// your position accuracy, 5 is fine
  decoded.hdop = 5;

  return decoded;
}

Once the Decoder function is saved, all further transmissions within your TTN Application will carry those variables (added cloud-side once the data is received through a gateway).

Can you see a cheating danger in here? I do. But fortunately there isn't a LoRA distance competition, yet.

Let's get my signal as far away as possible, as strong as possible!

03 July 2020

RaspberryPI and LoRAWAN with SX1276

I had laying around a SX1276 LoRA module for some months and following an IoT discussion at work I thought it would be the right time to play with it.

Instead of wiring an Arduino board with level converters (or use a 3v3 Arduino Nano, which I have), I opted to use an old, single-core, 512 MB RAM, Raspberry Pi B+: wiring is straightforward and I can debug+control it remotely over SSH.

Not that I have meaningful data to transmit. I am interested in the RF part of the whole thing since 868 MHz lies between 70 and 23 cm HAM bands and everyone writes wonders about the LoRA modulation scheme. Because of that I chose the software that offered the fastest way to get a signal on the air with the support of TTN. I used arduino-lmic-rpi with bcm2835-1.64 driver. The RPi distro is based on Debian 8 with kernel 4.9.35, don't ask me its name.

The TTN part is well documented: you need to create an Application and register your device on their portal. Then get Device EUI, Application EUI and App Key which have to be inserted into the .cpp file. Pay attention that DEUI and AEUI need to be reversed, so LSB first. Compile and run.

If everything is correct and your LoRA node can reach a gateway nearby, your transmissions will begin to appear on the web console. You need a TTN gateway in your area and it must be able to receive your transmission!!

Performance? My signal is being received by 4 gateways and a couple of them seem to be quite far away (but in line of sight).

Nothing new so far, I have only replicated someone else's work.

30 June 2020

Update on iWatRoad scooter

Once I replaced the melted XT60 battery connector in the R9 iWatRoad scooter, the user interface powered up. While the battery measured full 42V, the display said it was empty. So I wired it up to a lab PSU that could provide no more than 400 mA at 42V. It did take current for some 10 minutes and then stopped, still showing empty battery. When we plugged the original charger the LED stayed green, meaning "it's charged".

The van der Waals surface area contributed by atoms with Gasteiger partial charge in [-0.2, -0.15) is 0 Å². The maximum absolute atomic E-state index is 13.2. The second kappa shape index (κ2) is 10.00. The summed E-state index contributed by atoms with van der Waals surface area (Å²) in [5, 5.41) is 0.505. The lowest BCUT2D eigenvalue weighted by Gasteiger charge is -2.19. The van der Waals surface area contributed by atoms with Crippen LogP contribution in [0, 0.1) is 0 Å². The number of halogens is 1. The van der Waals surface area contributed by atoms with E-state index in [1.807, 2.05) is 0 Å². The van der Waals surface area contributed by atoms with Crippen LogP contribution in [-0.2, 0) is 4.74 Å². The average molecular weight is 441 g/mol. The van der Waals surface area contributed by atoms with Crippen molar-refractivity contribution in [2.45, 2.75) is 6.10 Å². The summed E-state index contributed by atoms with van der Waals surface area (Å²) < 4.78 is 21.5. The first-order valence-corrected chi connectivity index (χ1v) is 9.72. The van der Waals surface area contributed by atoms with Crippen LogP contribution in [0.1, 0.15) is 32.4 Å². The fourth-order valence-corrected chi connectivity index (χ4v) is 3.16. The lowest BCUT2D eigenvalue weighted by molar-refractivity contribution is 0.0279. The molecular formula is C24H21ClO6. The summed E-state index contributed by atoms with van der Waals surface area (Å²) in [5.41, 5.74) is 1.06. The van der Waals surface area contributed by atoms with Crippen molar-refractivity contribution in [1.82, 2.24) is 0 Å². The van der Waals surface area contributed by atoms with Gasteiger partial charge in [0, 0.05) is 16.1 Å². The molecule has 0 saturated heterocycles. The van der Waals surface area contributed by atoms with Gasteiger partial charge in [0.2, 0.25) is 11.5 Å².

I think the culprit now lies inside the heatsink box that holds the control board. It is glued to the chassis and it will be removed sooner or later, to have a look inside or to look for a replacement.
Wired-up for charging.


18 June 2020

Dentaku, a Japanese calculator museum (online)

I was looking for info on a quite old Toshiba calculator and Serge Devidts's CalcMuseum had no information about it. Instead I found some data and much more at Dentaku Museum.

The website is in Japanese and you will need the help of Google Translate to go past pictures, dates and prices in the text. There is a whole new world behind the language barrier.

I do not own enough calculators to open a whatsoever museum (23 items at the moment). I had planned to show them at work on my desk, but with the 2020 pandemic that idea has been put on hold.



10 June 2020

Melted XT60 in iWatRoad electric scooter

An dead-in-action electric scooter has been brought to my attention. It is an iWatRoad R9 eXtreme. After reaching a full stop, it shut down and did not move, nor power up again. Nice problem indeed!

Initially I suspected a failure in the one-and-only user interface control: a cheap push button. Too easy, wasn't that.

So I moved to the battery compartment under the footboard. Down there, waiting for me was the battery connector. An XT60 couple mated forever through overcurrent meltdown. Look at the picture! The red pole was moving towards the black one, leading to a big short and probably a fire.

Melted XT60 connector
Melted XT60!

The XT60 couple is not interrupted, but possibly the red wire was disconnected since I pulled it away with no force.